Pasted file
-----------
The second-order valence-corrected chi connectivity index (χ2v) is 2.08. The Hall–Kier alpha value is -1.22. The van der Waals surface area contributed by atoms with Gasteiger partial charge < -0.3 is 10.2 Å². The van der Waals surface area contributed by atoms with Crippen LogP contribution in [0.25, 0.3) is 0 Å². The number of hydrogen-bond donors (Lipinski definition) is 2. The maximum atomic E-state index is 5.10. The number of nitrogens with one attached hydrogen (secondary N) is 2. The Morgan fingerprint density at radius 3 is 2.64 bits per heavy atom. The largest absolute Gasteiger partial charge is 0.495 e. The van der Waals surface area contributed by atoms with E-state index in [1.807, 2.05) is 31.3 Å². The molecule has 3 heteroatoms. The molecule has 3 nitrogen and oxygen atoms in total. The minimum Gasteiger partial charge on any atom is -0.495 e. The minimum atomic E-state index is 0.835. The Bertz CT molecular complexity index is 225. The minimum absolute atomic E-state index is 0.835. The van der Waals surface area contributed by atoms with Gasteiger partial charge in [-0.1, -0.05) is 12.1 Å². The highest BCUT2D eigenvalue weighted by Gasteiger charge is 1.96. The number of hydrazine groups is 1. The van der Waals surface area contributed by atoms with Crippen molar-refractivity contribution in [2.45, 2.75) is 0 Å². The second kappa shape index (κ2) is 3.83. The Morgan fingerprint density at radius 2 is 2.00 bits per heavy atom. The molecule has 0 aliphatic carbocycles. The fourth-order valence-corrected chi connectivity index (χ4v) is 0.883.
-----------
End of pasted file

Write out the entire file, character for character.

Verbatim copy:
The second-order valence-corrected chi connectivity index (χ2v) is 2.08. The Hall–Kier alpha value is -1.22. The van der Waals surface area contributed by atoms with Gasteiger partial charge < -0.3 is 10.2 Å². The van der Waals surface area contributed by atoms with Crippen LogP contribution in [0.25, 0.3) is 0 Å². The number of hydrogen-bond donors (Lipinski definition) is 2. The maximum atomic E-state index is 5.10. The number of nitrogens with one attached hydrogen (secondary N) is 2. The Morgan fingerprint density at radius 3 is 2.64 bits per heavy atom. The largest absolute Gasteiger partial charge is 0.495 e. The van der Waals surface area contributed by atoms with E-state index in [1.807, 2.05) is 31.3 Å². The molecule has 3 heteroatoms. The molecule has 3 nitrogen and oxygen atoms in total. The minimum Gasteiger partial charge on any atom is -0.495 e. The minimum atomic E-state index is 0.835. The Bertz CT molecular complexity index is 225. The minimum absolute atomic E-state index is 0.835. The van der Waals surface area contributed by atoms with Gasteiger partial charge in [-0.1, -0.05) is 12.1 Å². The highest BCUT2D eigenvalue weighted by Gasteiger charge is 1.96. The number of hydrazine groups is 1. The van der Waals surface area contributed by atoms with Crippen molar-refractivity contribution in [2.45, 2.75) is 0 Å². The second kappa shape index (κ2) is 3.83. The Morgan fingerprint density at radius 2 is 2.00 bits per heavy atom. The molecule has 0 aliphatic carbocycles. The fourth-order valence-corrected chi connectivity index (χ4v) is 0.883.